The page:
Environmental Factor – March 2022: Scientific innovation takes center stage at NIEHS board meeting
Emerging innovation will strengthen NIEHS-funded research and enable discoveries that lead to improvements in public health, according to presenters at the 165th meeting of the National Advisory Council on Environmental Health Sciences (NAEHSC), which took place held on February 15 and 16.
NIEHS and National Toxicology Program Director Rick Woychik, Ph.D., kicked off the meeting with updates on new research initiatives, scientific awards and personnel changes.
- Scientists from the institute’s Division of Intramural Research have discovered a potential therapy for bacterial pneumonia that targets host cells instead of bacterial cells. Treatment involves macrophages, which are white blood cells of the immune system that destroy bacteria, and anti-inflammatory compounds called epoxyeicosatrienoic acids, produced in mice and humans.
- Woychik also drew attention to papers from the year 2021. Out of nearly 4,000 publications, institute leaders selected 35 for special recognition.
Accelerating biomedical advances
Bruce Tromberg, Ph.D.director of the National Institute of Biomedical Imaging and Bioengineering (NIBIB), explained how his agency’s breakthroughs in response to the COVID-19 pandemic could advance broader research at the National Institutes of Health.
- Medical imaging, enhanced testing capabilities and digital health platforms were three avenues of innovation Tromberg spoke about. NIBIB was instrumental in creating the following.
- Woychik said NIEHS and NIBIB plan to collaborate. “We will explore the use of NIBIB’s expertise in bioengineering to create new technologies to collect environmental exposure data, integrate exposomics, and promote precision environmental health,” a- he noted.
Innovation in toxicology
Brian Berridge, DVM, Ph.D., scientific director of the NIEHS Division of National Toxicology (DNTP), provided an overview of the division’s recent efforts to spur greater innovation in toxicology research.
- Artificial intelligence and machine learning are among the tools DNTP scientists will use to deliver timely and human-relevant results that advance public health, he noted.
- “Innovation runs deep in our organization,” Berridge said. “We have a unique role to play as an incubator and driver of innovation in the field of toxicology.”
Oceans and human health, chemical threats
The NIEHS Oceans and Human Health (OHH) program has been approved for prosecution by board members.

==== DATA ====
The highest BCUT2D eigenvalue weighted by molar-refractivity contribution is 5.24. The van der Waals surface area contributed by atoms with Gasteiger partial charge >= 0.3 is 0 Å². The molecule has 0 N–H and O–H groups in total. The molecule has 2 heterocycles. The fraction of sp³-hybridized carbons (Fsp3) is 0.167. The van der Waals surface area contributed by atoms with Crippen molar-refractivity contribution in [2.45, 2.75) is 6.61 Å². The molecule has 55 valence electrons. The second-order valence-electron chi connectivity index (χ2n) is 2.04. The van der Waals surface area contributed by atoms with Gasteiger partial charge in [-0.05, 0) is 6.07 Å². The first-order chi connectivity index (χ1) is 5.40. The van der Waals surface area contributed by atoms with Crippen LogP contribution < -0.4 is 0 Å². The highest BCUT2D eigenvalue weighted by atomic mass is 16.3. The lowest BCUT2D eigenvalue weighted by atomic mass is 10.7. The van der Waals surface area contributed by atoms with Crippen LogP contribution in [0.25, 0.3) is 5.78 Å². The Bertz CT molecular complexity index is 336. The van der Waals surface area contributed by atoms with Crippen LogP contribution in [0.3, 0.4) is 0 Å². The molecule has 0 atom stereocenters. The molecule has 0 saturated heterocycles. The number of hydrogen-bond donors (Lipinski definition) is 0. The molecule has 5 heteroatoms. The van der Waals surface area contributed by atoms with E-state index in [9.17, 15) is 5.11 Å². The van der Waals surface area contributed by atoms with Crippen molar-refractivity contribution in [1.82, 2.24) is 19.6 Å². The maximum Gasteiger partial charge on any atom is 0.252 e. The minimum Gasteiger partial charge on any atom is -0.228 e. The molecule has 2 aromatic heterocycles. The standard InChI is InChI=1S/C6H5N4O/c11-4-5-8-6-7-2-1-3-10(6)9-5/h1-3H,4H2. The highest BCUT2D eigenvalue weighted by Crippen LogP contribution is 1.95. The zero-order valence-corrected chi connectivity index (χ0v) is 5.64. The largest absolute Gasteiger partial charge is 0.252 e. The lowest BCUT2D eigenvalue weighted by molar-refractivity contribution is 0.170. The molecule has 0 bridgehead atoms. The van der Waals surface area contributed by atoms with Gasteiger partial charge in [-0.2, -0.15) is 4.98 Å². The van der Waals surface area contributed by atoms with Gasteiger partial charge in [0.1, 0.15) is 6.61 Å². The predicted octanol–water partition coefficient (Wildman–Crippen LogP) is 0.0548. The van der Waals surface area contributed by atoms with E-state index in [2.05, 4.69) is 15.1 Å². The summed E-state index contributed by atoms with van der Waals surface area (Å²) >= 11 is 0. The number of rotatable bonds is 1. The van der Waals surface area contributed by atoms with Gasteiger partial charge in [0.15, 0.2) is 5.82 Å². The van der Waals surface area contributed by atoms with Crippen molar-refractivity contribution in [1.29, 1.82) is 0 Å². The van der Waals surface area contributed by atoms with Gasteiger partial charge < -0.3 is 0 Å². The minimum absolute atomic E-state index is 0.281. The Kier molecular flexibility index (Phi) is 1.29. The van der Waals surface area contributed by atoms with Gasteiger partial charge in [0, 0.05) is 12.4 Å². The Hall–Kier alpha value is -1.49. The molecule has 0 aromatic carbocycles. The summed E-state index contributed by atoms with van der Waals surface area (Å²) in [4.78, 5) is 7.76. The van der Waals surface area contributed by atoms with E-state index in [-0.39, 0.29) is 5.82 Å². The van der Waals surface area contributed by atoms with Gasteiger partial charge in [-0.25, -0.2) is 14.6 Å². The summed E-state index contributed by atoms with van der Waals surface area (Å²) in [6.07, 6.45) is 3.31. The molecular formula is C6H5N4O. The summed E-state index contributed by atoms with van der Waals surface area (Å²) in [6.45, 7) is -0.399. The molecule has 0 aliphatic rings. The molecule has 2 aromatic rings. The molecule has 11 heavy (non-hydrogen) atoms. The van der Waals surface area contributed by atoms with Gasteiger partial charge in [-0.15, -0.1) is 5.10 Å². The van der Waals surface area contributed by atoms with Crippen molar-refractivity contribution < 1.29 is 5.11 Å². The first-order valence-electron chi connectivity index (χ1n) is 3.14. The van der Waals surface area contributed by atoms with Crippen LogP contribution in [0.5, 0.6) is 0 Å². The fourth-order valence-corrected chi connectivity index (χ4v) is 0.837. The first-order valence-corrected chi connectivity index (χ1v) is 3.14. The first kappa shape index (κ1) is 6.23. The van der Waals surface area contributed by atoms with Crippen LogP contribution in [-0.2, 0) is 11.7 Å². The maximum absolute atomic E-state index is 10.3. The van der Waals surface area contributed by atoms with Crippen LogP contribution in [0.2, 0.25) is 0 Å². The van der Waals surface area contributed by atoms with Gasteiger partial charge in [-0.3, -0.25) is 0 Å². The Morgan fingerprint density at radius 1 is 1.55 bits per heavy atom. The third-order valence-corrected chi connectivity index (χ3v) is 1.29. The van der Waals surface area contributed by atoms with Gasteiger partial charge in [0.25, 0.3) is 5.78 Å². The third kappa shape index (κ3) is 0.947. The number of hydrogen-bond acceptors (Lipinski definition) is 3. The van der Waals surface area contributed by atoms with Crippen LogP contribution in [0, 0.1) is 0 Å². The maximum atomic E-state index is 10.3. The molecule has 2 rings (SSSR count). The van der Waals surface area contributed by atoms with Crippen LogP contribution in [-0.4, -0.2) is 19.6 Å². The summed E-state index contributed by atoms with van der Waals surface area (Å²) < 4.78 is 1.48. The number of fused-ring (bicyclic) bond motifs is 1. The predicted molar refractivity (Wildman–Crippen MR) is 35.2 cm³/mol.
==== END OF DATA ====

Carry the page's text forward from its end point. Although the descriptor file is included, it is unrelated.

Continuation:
- Anika Dzierlenga, Ph.D., who leads the OHH program, gave an overview of some of her major accomplishments, including the following.
The concept of research resources on inhalation exposure to hazardous chemicals was also endorsed by board members.
- Nadadur said the resource will expand researchers’ access to inhalation exposure facilities and enable in-depth exploration of chemical threats that affect the lungs and other organs. The goals are to enhance understanding of the pathophysiology of various chemicals of concern and to target the development of medical countermeasures for many understudied agents, for use in the event of accidental or intentional human exposure.
Children’s Environmental Health
Kimberly Gray, Ph.D., and Lindsey Martin, Ph.D., of the NIEHS Division of Extramural Research and Training, announced the formation of six new Environmental Health Research Translation Centers children. They were joined by a former NAEHSC member Nsedu Obot Witherspoonwho is the general manager of Children’s Environmental Health Network (CEHN).
- The goals are to expand scientific collaboration and develop new approaches to translate research into children’s environmental health so that communities and stakeholders can make informed health decisions. Centers will apply the NIEHS Translational Research Framework.
- The CEHN will serve as the coordinating center for these centres, which will be housed at Emory University(https://tools.niehs.nih.gov/portfolio/index.cfm?do=portfolio.grantDetail&grant_number=P2CES033430), Johns Hopkins University(https://tools.niehs.nih.gov/portfolio/index.cfm?do=portfolio.grantDetail&grant_number=P2CES033415), New York University(https://tools.niehs.nih.gov/portfolio/index.cfm?do=portfolio.grantDetail&grant_number=P2CES033423), Oregon State University(https://tools.niehs.nih.gov/portfolio/index.cfm?do=portfolio.grantDetail&grant_number=P2CES033432), University of Pennsylvania(https://tools.niehs.nih.gov/portfolio/index.cfm?do=portfolio.grantDetail&grant_number=P2CES033428)and University of Southern California(https://tools.niehs.nih.gov/portfolio/index.cfm?do=portfolio.grantDetail&grant_number=P2CES033433).
- A center will increase environmental health literacy in children by visually translating environmental exposures that occur in black communities in Atlanta. Linda McCauley, Ph.D.from Emory University, and Sun Joo Ahn, Ph.D.director of the Games and virtual environments laboratory at the University of Georgia, demonstrated how they will leverage virtual reality and other emerging media technologies to create child-friendly learning environments. Their efforts will visualize air pollution and other environmental factors.
The next NAEHSC meeting will be June 7-8.
(Jennifer Harker, Ph.D., is a technical writer-writer in the Office of Communications and Public Liaison at NIEHS.)